Sea whip images were analysed in ImageJ version 1.
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To calculate the extent of damage or overgrowth, regions of interest were created around each sea whip in the selected images and the total area, and area of damage or epifaunal colonization was measured for each sea whip. Table 1. Note: For individual sea whips, damage is defined as any visible tissue damage and fouling of epifauna. Commercial traps 1.
Buoys are attached to the block anchors with floating line. The majority of the trap line consists of sinking line, except for the first and last nine m, which consists of floating line, to avoid abrasion. All rope lines are 9. Diagram illustrating a common commercial trap line used off the coast of Delaware, Maryland, and Virginia.
Marker buoys are tied to a rectangular concrete block anchor, which connects to a m trap line containing 20 traps. Traps are connected to the trap line via a 2. The hauling process begins with the retrieval of the buoy lines, which are led over a hydraulic pinch block that pulls the trap up at a variable rate. Simultaneously, the captain drives the boat, at various speeds, along the trap line moving toward the traps. When a trap is pulled on deck, the boat is temporarily idle while the trap contents are emptied.
Running a Pennsylvania Trapline – Wildlife Leadership Academy
After the trap is emptied, the captain continues to haul the next trap in the same fashion while the deckhand prepares the empty trap for redeployment. When traps are deployed, the buoy is deployed followed by the anchor block. Traps are set on the transom and are pulled into the water by the trap line, causing the trap line to become taut between traps. After the last trap is deployed, the second anchor block is dropped followed by the second buoy. One commercial trap was customized within a string of five traps to assess trap—habitat interactions.
This trap line was similar to commercial rigs consisting of a trap line, with an anchor block and buoy at each end. Stabilizing weight 2. This allowed us to remove lights, weights, and floats as well, resulting in a less encumbered trap.
White arrows indicate placement of cameras. Preliminary sampling was conducted from June to September to determine how traps functioned during the retrieval process, and to experiment with camera setup. Video analysis of the retrieval process showed traps dragging along the ocean floor for varying durations.
To determine if there was a relationship between trap position on the rig and drag duration, subsequent experiments utilized a trap string identical to that used by commercial fishermen. Customized traps were assigned a number based on their position on the trap line during deployment. Camera traps were rotated throughout the trap line to obtain recording from six positions along the trap line: P1, P5, P9, P13, P17, and P Position P1 was the first trap deployed whereas P20 was the last 20th trap deployed; the remaining traps were the 5th, 9th, 13th, and 17th in the line.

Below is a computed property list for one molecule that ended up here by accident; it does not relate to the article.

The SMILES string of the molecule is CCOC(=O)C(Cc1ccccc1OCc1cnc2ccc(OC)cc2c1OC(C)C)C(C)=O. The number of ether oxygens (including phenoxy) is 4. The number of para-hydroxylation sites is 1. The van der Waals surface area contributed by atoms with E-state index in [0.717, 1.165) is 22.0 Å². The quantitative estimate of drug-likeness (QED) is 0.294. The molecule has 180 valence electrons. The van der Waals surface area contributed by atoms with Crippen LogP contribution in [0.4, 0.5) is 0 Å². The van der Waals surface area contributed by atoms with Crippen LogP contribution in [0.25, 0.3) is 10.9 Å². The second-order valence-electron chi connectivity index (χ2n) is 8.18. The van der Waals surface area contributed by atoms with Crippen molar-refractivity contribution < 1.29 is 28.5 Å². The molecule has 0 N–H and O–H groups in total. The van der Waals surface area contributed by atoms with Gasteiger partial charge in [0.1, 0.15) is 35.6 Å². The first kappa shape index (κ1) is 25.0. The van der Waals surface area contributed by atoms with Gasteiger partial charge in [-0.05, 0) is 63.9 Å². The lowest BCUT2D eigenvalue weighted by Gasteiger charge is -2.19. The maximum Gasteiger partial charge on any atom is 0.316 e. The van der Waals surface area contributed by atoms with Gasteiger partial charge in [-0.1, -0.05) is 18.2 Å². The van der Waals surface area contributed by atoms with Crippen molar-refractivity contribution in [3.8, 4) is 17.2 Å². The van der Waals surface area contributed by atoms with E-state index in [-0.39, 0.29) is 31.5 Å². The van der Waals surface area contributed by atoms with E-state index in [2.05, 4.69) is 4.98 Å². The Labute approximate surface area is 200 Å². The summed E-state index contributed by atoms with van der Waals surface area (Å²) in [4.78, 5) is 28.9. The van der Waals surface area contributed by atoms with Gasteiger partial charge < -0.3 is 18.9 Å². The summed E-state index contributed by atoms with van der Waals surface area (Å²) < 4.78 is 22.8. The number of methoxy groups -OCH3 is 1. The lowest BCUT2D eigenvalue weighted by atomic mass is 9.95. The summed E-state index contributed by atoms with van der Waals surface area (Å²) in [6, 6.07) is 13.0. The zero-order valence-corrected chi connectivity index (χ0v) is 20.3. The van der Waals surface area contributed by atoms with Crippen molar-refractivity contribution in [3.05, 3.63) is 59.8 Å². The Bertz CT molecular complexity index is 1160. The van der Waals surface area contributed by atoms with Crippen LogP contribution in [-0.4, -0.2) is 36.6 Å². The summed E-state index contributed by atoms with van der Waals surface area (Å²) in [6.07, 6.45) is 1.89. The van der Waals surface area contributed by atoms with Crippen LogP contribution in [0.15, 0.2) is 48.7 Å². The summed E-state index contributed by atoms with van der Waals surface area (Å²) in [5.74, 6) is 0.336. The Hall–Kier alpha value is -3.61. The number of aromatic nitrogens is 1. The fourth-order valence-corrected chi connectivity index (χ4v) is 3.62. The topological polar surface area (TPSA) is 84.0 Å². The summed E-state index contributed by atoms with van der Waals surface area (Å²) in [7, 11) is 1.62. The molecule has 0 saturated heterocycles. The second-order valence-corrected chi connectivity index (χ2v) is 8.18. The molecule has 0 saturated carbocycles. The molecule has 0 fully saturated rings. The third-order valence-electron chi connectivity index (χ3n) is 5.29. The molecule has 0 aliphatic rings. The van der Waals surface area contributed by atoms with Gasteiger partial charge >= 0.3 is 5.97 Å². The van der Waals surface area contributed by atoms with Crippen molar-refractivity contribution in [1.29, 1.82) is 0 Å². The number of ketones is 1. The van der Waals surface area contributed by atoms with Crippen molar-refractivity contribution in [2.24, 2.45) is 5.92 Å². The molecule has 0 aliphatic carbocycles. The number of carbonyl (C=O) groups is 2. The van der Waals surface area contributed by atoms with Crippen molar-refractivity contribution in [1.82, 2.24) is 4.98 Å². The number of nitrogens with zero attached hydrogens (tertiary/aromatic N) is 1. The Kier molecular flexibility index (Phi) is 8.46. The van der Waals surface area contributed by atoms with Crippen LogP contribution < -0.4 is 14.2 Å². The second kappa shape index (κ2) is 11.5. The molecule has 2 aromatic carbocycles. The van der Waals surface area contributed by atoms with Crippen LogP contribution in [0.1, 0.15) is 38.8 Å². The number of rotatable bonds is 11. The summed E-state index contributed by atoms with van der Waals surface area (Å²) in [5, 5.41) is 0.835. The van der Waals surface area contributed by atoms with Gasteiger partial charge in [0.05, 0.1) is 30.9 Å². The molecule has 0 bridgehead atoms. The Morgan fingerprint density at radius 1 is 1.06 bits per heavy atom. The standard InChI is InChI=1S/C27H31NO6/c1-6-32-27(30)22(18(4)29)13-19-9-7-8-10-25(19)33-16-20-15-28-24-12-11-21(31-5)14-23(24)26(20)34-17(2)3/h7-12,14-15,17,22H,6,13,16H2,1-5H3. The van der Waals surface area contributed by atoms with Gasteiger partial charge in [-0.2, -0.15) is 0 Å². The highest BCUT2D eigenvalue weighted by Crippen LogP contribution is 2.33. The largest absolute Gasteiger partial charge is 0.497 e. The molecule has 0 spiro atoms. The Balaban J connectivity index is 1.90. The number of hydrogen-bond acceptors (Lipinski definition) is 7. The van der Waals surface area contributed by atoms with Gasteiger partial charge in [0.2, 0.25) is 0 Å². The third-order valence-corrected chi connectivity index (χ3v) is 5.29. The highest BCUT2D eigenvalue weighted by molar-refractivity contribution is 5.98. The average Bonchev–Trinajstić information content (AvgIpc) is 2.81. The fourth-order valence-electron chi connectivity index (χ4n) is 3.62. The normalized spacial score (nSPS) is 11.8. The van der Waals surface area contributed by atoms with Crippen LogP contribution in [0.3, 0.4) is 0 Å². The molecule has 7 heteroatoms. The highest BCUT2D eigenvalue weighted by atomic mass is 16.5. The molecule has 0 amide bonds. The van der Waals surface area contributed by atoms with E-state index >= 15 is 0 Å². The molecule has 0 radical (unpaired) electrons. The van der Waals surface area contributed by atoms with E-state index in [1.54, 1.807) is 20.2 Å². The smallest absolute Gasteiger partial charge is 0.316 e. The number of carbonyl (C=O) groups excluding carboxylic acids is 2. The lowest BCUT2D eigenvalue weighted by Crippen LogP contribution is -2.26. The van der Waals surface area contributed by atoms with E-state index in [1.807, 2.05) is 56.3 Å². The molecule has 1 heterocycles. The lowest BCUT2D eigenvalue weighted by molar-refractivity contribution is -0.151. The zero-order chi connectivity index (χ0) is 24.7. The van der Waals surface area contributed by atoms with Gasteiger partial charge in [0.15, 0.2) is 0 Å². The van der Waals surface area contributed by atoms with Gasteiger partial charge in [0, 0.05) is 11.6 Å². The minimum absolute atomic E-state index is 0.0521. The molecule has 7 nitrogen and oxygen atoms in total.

However, commercial fishermen deploy and retrieve trap lines in reverse order such that P1 was the last trap to be retrieved and P20 was the first. The trap line was deployed and hauled three times before rotating our camera traps to the next positions. Starting positions for the two camera traps were randomly assigned each day. All positions were recorded during a sampling day. Traps were hauled and deployed by commercial fishermen to ensure no changes were made to the standard fishing process. To determine if there was a difference between drag durations between the first-generation camera traps i.
Sampling took place in two series.
The standard m trap line was deployed within Series 1 from June to September This was done to determine if increasing the distance between traps would reduce drag time. Within Series 1, drops of customized traps were completed, all of which were analysed for interactions with habitat and epifauna.
Due to video complications or deployment problems e. During Series 2, drops were completed successfully. Table 2. Summary of trap drops and mean drag time, by position and trap-line length. Trap impacts and dragging were assessed from the video recordings of the six positions.